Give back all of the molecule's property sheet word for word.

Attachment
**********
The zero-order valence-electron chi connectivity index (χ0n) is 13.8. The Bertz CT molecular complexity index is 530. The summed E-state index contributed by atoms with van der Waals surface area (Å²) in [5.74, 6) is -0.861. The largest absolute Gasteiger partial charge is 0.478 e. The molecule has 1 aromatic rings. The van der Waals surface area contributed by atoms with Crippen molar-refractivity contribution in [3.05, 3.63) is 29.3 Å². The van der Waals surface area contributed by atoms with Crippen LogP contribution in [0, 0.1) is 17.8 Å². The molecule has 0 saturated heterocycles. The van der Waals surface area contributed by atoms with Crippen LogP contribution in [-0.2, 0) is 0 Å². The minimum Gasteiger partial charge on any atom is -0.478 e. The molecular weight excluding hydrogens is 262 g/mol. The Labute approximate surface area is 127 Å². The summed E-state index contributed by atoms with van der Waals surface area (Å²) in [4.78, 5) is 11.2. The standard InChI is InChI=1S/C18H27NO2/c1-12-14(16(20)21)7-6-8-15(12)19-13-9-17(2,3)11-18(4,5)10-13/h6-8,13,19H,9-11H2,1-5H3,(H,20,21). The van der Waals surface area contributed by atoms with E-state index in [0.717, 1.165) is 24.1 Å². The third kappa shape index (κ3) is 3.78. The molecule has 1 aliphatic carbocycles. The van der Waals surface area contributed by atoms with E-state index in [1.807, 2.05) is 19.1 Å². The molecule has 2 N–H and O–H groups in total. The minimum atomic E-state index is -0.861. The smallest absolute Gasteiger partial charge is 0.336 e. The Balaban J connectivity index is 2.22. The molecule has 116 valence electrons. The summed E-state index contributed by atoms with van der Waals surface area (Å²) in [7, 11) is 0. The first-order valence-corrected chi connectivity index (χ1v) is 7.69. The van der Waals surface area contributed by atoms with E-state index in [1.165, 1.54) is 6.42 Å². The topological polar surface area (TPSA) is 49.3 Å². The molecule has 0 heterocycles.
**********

The zero-order valence-electron chi connectivity index (χ0n) is 13.8. The Bertz CT molecular complexity index is 530. The summed E-state index contributed by atoms with van der Waals surface area (Å²) in [5.74, 6) is -0.861. The largest absolute Gasteiger partial charge is 0.478 e. The molecule has 1 aromatic rings. The van der Waals surface area contributed by atoms with Crippen molar-refractivity contribution in [3.05, 3.63) is 29.3 Å². The van der Waals surface area contributed by atoms with Crippen LogP contribution in [0, 0.1) is 17.8 Å². The molecule has 0 saturated heterocycles. The van der Waals surface area contributed by atoms with Crippen LogP contribution in [-0.2, 0) is 0 Å². The minimum Gasteiger partial charge on any atom is -0.478 e. The molecular weight excluding hydrogens is 262 g/mol. The Labute approximate surface area is 127 Å². The summed E-state index contributed by atoms with van der Waals surface area (Å²) in [4.78, 5) is 11.2. The standard InChI is InChI=1S/C18H27NO2/c1-12-14(16(20)21)7-6-8-15(12)19-13-9-17(2,3)11-18(4,5)10-13/h6-8,13,19H,9-11H2,1-5H3,(H,20,21). The van der Waals surface area contributed by atoms with E-state index in [0.717, 1.165) is 24.1 Å². The third kappa shape index (κ3) is 3.78. The molecule has 1 aliphatic carbocycles. The van der Waals surface area contributed by atoms with E-state index in [1.807, 2.05) is 19.1 Å². The molecule has 2 N–H and O–H groups in total. The minimum atomic E-state index is -0.861. The smallest absolute Gasteiger partial charge is 0.336 e. The Balaban J connectivity index is 2.22. The molecule has 116 valence electrons. The summed E-state index contributed by atoms with van der Waals surface area (Å²) in [7, 11) is 0. The first-order valence-corrected chi connectivity index (χ1v) is 7.69. The van der Waals surface area contributed by atoms with E-state index in [1.165, 1.54) is 6.42 Å². The topological polar surface area (TPSA) is 49.3 Å². The molecule has 0 heterocycles.